Let’s unpack this story about the Pharisee and the tax collector.  You probably don’t like the Pharisee.  He sounds like an arrogant jerk, thinking he is better than everyone else.  Its easy to dismiss him or put on modern-day label.   He’s the fundamentalist or Evangelical or academic elitist.  When Jesus argues with a Pharisee, I see an invitation to examine myself for the ways I block Jesus’s message of love with my own self-righteousness.  We can all have a little Pharisee in us who thinks our efforts at goodness are just a little better.

 

Pharisees are trying very hard to be good, by following all the law.  Imagine the only thing you knew about the Pharisee was verse 12, “I fast twice a week, I give a tenth of all my income.”  If that was it, I would like more Pharisees in the congregation – people who engage in spiritual practices and are generous.  That is not the problem.

 

The problem starts with the self-comparisons.  I am not like those thieves, rogues and adulterers – you know the type, bad hombres. (What a low bar!) And I’m certainly not like that person down there in that pew..  What do think they are doing here?   They are not a member here.  I didn’t see them putting anything in the plate.  They don’t work on any committees.  I’m so glad I’m not like them.  The pecking order is brutal.  The easiest way to temporarily feel better about yourself is to see someone lower than you.  At least I’m not the biggest dope in the room, or the poorest person in the room, or the worst parent in the room.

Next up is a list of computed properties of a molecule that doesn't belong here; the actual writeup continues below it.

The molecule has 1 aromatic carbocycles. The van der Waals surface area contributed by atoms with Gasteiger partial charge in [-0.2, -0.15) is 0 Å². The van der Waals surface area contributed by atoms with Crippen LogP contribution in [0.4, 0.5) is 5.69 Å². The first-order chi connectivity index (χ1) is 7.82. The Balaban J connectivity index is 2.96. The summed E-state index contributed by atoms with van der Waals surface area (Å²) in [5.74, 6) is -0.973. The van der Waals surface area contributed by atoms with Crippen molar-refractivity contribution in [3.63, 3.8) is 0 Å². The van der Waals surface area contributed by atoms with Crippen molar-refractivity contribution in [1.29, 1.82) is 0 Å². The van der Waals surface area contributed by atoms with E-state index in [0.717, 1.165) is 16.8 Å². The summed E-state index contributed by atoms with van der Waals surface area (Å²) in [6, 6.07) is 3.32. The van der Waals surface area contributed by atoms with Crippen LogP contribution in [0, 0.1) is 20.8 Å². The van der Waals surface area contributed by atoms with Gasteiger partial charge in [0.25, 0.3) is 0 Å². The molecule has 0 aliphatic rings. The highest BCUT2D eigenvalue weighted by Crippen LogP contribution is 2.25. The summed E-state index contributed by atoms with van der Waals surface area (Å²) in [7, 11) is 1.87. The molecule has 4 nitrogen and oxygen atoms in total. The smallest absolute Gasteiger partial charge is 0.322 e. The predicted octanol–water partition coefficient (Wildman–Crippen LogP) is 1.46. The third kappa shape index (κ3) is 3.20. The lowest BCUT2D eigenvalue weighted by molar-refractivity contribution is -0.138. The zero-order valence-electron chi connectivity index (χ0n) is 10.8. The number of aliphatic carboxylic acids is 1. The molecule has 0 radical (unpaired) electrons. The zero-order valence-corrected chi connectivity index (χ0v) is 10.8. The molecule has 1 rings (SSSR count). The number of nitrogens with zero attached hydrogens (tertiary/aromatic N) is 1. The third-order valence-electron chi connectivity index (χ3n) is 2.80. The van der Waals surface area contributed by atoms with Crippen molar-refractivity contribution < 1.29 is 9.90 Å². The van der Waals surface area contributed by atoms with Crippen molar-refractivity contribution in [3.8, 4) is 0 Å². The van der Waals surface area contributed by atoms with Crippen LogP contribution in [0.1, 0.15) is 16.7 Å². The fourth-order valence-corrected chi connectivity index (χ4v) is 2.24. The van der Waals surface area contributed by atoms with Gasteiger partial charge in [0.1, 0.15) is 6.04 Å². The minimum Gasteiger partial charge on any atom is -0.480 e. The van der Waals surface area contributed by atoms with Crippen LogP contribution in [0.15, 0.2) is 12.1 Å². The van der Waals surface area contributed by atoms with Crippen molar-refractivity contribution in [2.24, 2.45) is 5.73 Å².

It is human nature when we feel anxiety or under threat to relieve it by thinking someone else is lower than us.  But, of course, it is a false security.  You are not really better off; you are not improving your situation. Looking down on someone just relieves tension.  It only solves things for the ego.  Which is why it is such an attractive solution, and the best tactic for a demagogue.